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United States Department of Agriculture

Agricultural Research Service

Research Project: GENETIC AND BIOLOGICALLY-BASED MANAGEMENT OF VEGETABLE CROP DISEASES

Location: Vegetable Research

Title: Pepino Mosaic Virus on Tomato Seed: Virus Location and Mechanical Transmission

Author
item Ling, Kai-Shu

Submitted to: Plant Disease
Publication Type: Peer Reviewed Journal
Publication Acceptance Date: September 9, 2008
Publication Date: December 1, 2008
Repository URL: http://apsjournals.apsnet.org/doi/pdfplus/10.1094/PDIS-92-12-1701
Citation: Ling, K. 2008. Pepino Mosaic Virus on Tomato Seed: Virus Location and Mechanical Transmission. Plant Disease. 92:1701-1705.

Interpretive Summary: Pepino mosaic virus (PepMV) is an emerging disease for greenhouse tomato. It poses a great threat to the $400 million greenhouse tomato industry in the United States. Although commercial tomato seed is suspected to spread the disease, its importance as an initial virus inoculum for PepMV has not been established. This study was conducted using an imported commercial tomato seed produced in Chile for a large scale seedling grow-out test under greenhouse conditions. Although tomato seed was shown to be heavily contaminated with PepMV in serological tests, none of 10,000 grow-out seedlings were infected. However with the aid of mechanical transmission, PepMV was transmitted from the contaminated seed to tomato and Nicotiana benthamiana seedlings. The mechanism for the seed borne but not seed transmission of PepMV in tomato seed was likely due to the localization of PepMV in tomato seed coats and not in embryos. Because PepMV is seed-borne in tomato, the efficient mechanical transmission of PepMV from virus-contaminated tomato seed to seedlings may help to initiate the disease epidemic in a new tomato growing area. Therefore, it is important to plant a certified commercial seed that is tested free of PepMV.

Technical Abstract: Pepino mosaic virus (PepMV) is an emerging disease of tomato which poses a great threat to greenhouse tomato productions in Europe, North America and South America. Although commercial tomato seed is suspected to spread the disease, its importance as an initial virus inoculum for PepMV has not been established. To determine the potential seed transmission, an imported tomato seed lot highly contaminated with PepMV was used for large scale seedling grow-out test. None of 10,000 grow-out seedlings was infected as determined by symptom expression, enzyme-linked immunosorbent assay (ELISA), and infectivity assay on Nicotiana benthamiana plants. Even though PepMV was not seed transmitted in tomato, the virus was effectively transmitted to tomato and N. benthamiana seedlings through mechanical transmission. Efficiency of virus transmission however increased dramatically from 5% infection rate with a single inoculation to 100% infection after the second inoculation with seed extract. To examine the virus location on tomato seed, seed coats and embryos were carefully isolated and tested separately by ELISA and bioassay on N. benthamina. PepMV was found in the seed coat but not in the embryo. This localization of PepMV in seed coat was also found using freshly extracted immature tomato seed. This seed-borne nature of PepMV in tomato seed may due to the hairy structure in tomato seed coat. In N. benthamiana with a smooth seed coat, PepMV was neither seed-borne nor seed-transmitted. Because PepMV is seed-borne in tomato, the efficient mechanical transmission of PepMV from virus-contaminated tomato seed to tomato seedlings may help to initiate the disease epidemic in a new tomato growing area. Therefore, it is important to plant a certified commercial seed that is tested free of PepMV.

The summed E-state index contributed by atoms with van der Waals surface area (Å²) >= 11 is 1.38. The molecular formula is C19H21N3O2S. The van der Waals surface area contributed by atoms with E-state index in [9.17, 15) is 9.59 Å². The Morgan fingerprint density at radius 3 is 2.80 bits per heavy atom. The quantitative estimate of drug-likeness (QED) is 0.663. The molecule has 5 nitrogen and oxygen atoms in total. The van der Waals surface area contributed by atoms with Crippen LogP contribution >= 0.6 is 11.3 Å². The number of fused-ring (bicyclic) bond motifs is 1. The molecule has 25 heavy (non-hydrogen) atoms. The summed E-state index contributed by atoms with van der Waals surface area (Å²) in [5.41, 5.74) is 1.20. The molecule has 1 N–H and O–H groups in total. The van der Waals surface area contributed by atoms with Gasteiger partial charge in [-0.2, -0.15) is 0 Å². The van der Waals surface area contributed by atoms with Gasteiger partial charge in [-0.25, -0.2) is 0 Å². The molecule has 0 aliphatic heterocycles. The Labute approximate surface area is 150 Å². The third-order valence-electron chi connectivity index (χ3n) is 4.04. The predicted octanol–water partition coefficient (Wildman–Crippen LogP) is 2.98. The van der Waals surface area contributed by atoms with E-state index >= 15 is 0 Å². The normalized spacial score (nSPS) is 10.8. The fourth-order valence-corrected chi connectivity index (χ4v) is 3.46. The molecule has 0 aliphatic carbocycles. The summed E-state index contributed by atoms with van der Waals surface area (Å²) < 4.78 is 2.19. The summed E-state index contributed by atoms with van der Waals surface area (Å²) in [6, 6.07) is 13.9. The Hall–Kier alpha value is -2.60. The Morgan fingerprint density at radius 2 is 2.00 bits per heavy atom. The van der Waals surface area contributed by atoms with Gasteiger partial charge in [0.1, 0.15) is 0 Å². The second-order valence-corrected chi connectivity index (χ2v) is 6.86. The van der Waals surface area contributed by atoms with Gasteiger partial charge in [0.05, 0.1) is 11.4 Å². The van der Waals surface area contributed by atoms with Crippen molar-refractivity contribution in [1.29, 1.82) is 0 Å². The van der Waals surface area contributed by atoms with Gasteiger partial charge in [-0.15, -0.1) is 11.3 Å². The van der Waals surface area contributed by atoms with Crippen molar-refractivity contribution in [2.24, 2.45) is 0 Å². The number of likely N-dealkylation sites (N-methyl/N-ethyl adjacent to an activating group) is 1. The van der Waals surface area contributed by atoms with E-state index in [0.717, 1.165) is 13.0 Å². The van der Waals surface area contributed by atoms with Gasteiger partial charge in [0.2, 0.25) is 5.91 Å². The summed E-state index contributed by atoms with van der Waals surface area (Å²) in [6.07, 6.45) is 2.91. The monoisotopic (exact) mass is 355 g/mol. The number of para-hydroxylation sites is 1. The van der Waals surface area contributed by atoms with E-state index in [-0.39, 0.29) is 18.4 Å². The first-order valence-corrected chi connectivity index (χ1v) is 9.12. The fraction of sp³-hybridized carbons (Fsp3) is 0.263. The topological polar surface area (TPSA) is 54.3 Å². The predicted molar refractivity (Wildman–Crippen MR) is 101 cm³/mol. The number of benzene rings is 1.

Last Modified: 4/24/2014
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